Full paper (highly technical):

In the first part of the paper, I argue that the fact that most medical care is provided on credit coupled with the fact that this debt can be discharged for seizable assets in bankruptcy provides households with implicit high-deducible health insurance.

I next evaluated the quantitative importance of this mechanism. Exploiting cross-state and within-state variation in asset exemption law, I show that uninsured households with greater seizable assets make higher out-of-pocket medical payments, conditional on the amount of care received. In turn, I find that households with greater wealth-at-risk are more likely to hold health insurance coverage. Health insurance is wealth insurance, to a certain degree, and is less valuable to those with fewer assets.

The final part of the paper examined ways in which the implicit insurance from bankruptcy might inform the design of health insurance policy. Because households do not pay for bankruptcy insurance, too many households choose to be uninsured on the margin. Using a utility-based, microsimulation model of insurance choice, I estimate that the optimal Pigovian* penalties are similar on average to the penalties under the ACA.

* A Pigovian tax is a tax levied on a market activity that generates negative externalities. The tax is intended to correct the market outcome. In the presence of negative externalities, the social cost of a market activity is not covered by the private cost of the activity. In such a case, the market outcome is not efficient and may lead to over-consumption of the product. A Pigovian tax equal to the negative externality is thought to correct the market outcome back to efficiency. In the presence of positive externalities, i.e., public benefits from a market activity, those who receive the benefit do not pay for it and the market may under-supply the product. Similar logic suggests the creation of Pigovian subsidies to make the users pay for the extra benefit and spur more production. (Wikipedia, accessed 5/29/12)

Comment by Don McCanne of PNHP: At the risk of oversimplification, this paper demonstrates that personal bankruptcy can serve as a form of health insurance in individuals who are otherwise uninsured and have negligible wealth that is at risk and negligible assets that can be seized in a bankruptcy proceeding.

What a terrible thesis this is to study - suggesting that bankruptcy can suffice for health insurance in people with no wealth and no seizable assets. Maybe that is acceptable if impaired health care access due to lack of funds is not important, or if we accept that the costs of uninsured care should be shifted to insured individuals, or, above all, if we assume that the indignity of personal bankruptcy is small price to pay for this perverse form of "insurance."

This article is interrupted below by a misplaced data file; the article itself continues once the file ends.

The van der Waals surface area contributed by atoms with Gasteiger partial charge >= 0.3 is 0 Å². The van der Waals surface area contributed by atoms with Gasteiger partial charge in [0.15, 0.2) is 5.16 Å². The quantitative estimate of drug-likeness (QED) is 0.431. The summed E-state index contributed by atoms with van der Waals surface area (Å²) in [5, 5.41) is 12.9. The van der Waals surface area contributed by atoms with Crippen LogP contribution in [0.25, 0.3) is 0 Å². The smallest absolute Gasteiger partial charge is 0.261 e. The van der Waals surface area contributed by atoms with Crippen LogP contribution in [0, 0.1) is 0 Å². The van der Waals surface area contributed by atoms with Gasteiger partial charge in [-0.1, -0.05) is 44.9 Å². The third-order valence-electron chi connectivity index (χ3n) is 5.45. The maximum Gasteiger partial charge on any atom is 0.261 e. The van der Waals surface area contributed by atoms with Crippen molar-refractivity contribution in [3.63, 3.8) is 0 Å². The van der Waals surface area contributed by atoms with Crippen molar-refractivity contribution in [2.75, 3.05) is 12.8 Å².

Perhaps one of the most alarming sentences in this paper is the following: "Thus the impact of bankruptcy on financial risk is exactly what you would expect from a high-deductible health plan."

Wow! On financial risk, bankruptcy works as well as a high-deductible plan!

Instead of trying to figure out whether or not Pigovian penalties are similar to penalties under the Affordable Care Act, why don't we instead move forward with a health care financing system that doesn't ever involve bankruptcy, or Pigovian penalties for that matter - a single payer national health program. Not only would that be much simpler, we would all get the health care that we need.

Single Payer would save billions for MA



The House and Senate health care proposals would set imaginary limits for spending growth enforced by secret “improvement plans” and wrist slaps for hospitals that overcharge; establish tiered payment schemes to consign the poor and middle class to second-tier hospitals and doctors; push most residents of the Commonwealth into HMOs (oops, we forgot, now they’re called “accountable care organizations,” or ACOs); and wipe out small doctor’s offices by “bundling” their pay into ACO payments. Apparently the legislators’ theory is that forcing health care providers to consolidate cuts costs. Oligopoly saves money?

Here are six alternative steps the Legislature could take that would actually save money while still preserving care.

■ Cut out the middlemen. Why exactly do we pay private insurers 10 cents of every premium dollar? The plan that covers all 13 million residents of the Canadian province of Ontario has overhead of only 1 percent. Adopting that single-payer approach in Massachusetts would save about $2 billion in insurance overhead in 2013 alone.

■ Pay hospitals the way we pay fire departments: real global budgets that cover all operating costs, not the per-patient schemes that are masquerading as global payments. Billing, collections, and paperwork consume nearly one quarter of hospitals’ revenues. Eliminate billing for individual patients and you’d cut that nearly in half. The savings: about $3 billion in 2013.